Skip Ribbon Commands
Skip to main content
SharePoint
Airmen supporting the Indo-Pacific Command by maintaining continuous bomber presence return to Barksdale AFB, La., July 14, 2018. Airmen and their families are still separated as they defend location around the globe as national defense. USAF photo by A1C Sydney Campbell.

​Wilson Says Bigger Air Force Needed to Face Current Threats

Even though the US has the world’s best Air Force, the service needs to be bigger in light of challenges the country now faces, Air Force Secretary Heather Wilson said. “America needs more from its Air Force, and the Air Force is too small for what the nation is asking us to do," she said. Read the full story by Steve Hirsch.

USAF ISR Chief: US Must Monitor Russian, Chinese Investment, Innovation, RTD&E

Lt. Gen. VeraLinn Jamieson, USAF’s deputy chief of staff for intelligence, surveillance, and reconnaissance, said the US must monitor Chinese and Russian strategic investment, innovation, research, test, development, and evaluation as part of its approach to great power competition during a Sept. 5 panel discussion on military service intelligence priorities. “Russia’s not really sitting by idly,” she said, noting how the country has used Syria as a “proving ground” for things like “hypersonic missiles that they’re able to launch from their MiG-31s” as well as “all sorts of munitions, from surface-to-surface cruise missiles, to aircraft, to command and control,” she said. Read the full story by Jennifer-Leigh Oprihory.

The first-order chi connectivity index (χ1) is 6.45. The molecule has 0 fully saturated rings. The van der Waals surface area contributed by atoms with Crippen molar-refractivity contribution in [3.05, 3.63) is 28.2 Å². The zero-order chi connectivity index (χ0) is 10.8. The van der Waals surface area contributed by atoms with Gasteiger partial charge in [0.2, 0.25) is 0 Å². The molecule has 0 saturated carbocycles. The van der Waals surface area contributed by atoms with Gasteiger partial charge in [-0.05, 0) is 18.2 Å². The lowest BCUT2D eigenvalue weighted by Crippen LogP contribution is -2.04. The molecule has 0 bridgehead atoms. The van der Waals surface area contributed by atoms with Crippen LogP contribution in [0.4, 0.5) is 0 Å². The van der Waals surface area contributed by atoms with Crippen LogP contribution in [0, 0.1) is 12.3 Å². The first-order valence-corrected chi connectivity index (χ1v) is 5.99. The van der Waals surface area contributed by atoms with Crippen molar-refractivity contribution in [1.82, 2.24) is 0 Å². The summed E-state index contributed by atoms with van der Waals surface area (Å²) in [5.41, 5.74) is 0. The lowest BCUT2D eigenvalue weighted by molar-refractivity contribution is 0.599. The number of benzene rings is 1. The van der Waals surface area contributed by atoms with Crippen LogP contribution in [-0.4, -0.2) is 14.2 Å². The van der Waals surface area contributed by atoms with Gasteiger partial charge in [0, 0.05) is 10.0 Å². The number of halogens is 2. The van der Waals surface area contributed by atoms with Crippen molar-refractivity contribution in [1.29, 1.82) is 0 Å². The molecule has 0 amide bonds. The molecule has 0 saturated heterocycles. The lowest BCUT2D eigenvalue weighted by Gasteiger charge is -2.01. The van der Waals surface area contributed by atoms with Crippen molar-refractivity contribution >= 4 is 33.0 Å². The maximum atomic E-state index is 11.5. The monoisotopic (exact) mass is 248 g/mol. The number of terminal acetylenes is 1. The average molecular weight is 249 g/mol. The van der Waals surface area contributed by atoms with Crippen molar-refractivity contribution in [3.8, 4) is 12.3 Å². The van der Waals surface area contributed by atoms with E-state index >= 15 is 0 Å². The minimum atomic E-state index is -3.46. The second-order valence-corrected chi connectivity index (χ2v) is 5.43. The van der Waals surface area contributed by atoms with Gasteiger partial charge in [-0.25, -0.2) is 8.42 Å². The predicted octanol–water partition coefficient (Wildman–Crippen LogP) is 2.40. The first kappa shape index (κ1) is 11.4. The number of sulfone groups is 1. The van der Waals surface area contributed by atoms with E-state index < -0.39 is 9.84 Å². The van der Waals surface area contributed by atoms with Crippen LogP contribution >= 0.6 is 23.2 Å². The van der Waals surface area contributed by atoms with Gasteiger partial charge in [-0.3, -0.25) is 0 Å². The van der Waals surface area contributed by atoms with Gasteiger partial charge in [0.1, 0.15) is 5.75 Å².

Inhofe Succeeds McCain as Chairman of Senate Armed Services Committee

The Republican Conference on Wednesday approved Sen. Jim Inhofe (R-Okla.) to succeed the late Sen. John McCain (R-Ariz.) as chairman of the Armed Services Committee. Senate Majority Leader Mitch McConnell (R-Ky.) lauded Inhofe’s selection on the Senate floor, saying Inhofe filled in for McCain “during a difficult year,” and he “helped lead the committee in passing crucial legislation that honored the example of his predecessor and the volunteers who defend our nation.” Inhofe, who has been a member of the committee since 1995, said the country “is facing new and unprecedented threats that are different from anything we’ve seen before.” It is his priority “to address these threats while maintaining a staunch commitment to service members and their families, as well as continue the bipartisan tradition of rigorous accountability and oversight of the Defense Department,” he said.  The full Senate was expected to formally affirm the selection before the end of the week. Also, on Thursday, the committee released subcommittee leadership and membership changes. Inhofe was replaced as chair of the Subcommittee on Readiness and Management Support by Sen. Dan Sullivan (R-Alaska), and Sen. Jon Kyl, who was selected to replace McCain in the Senate, will be on the subcommittees on Airland, Strategic Forces, and Seapower.  —Steve Hirsch

image of advertisement

Administration North Korea Rep Stephen Biegun Headed to Asia